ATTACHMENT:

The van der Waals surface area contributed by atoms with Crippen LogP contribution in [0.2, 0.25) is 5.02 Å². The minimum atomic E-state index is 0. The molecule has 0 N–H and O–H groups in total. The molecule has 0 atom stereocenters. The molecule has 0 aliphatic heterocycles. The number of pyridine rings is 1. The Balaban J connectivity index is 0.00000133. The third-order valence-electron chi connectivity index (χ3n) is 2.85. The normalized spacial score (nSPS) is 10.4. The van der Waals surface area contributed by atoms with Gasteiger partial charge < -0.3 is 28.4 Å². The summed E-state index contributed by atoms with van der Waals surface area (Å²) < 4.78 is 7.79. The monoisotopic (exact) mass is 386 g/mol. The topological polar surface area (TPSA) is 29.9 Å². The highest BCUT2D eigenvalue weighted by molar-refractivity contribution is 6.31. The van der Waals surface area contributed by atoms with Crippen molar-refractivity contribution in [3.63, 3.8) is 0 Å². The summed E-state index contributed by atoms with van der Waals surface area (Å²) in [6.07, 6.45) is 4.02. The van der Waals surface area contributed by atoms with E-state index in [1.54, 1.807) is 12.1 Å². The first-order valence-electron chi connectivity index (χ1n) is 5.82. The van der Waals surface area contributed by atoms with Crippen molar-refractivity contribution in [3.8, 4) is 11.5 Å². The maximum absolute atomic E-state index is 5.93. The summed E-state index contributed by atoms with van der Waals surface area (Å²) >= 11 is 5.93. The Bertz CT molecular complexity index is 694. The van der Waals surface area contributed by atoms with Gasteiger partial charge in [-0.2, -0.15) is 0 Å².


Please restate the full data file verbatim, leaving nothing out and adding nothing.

The van der Waals surface area contributed by atoms with Crippen LogP contribution in [0.2, 0.25) is 5.02 Å². The minimum atomic E-state index is 0. The molecule has 0 N–H and O–H groups in total. The molecule has 0 atom stereocenters. The molecule has 0 aliphatic heterocycles. The number of pyridine rings is 1. The Balaban J connectivity index is 0.00000133. The third-order valence-electron chi connectivity index (χ3n) is 2.85. The normalized spacial score (nSPS) is 10.4. The van der Waals surface area contributed by atoms with Gasteiger partial charge < -0.3 is 28.4 Å². The summed E-state index contributed by atoms with van der Waals surface area (Å²) < 4.78 is 7.79. The monoisotopic (exact) mass is 386 g/mol. The topological polar surface area (TPSA) is 29.9 Å². The highest BCUT2D eigenvalue weighted by molar-refractivity contribution is 6.31. The van der Waals surface area contributed by atoms with Crippen molar-refractivity contribution in [3.63, 3.8) is 0 Å². The summed E-state index contributed by atoms with van der Waals surface area (Å²) in [6.07, 6.45) is 4.02. The van der Waals surface area contributed by atoms with E-state index in [1.54, 1.807) is 12.1 Å². The first-order valence-electron chi connectivity index (χ1n) is 5.82. The van der Waals surface area contributed by atoms with Crippen molar-refractivity contribution in [3.8, 4) is 11.5 Å². The maximum absolute atomic E-state index is 5.93. The summed E-state index contributed by atoms with van der Waals surface area (Å²) >= 11 is 5.93. The Bertz CT molecular complexity index is 694. The van der Waals surface area contributed by atoms with Gasteiger partial charge in [-0.2, -0.15) is 0 Å².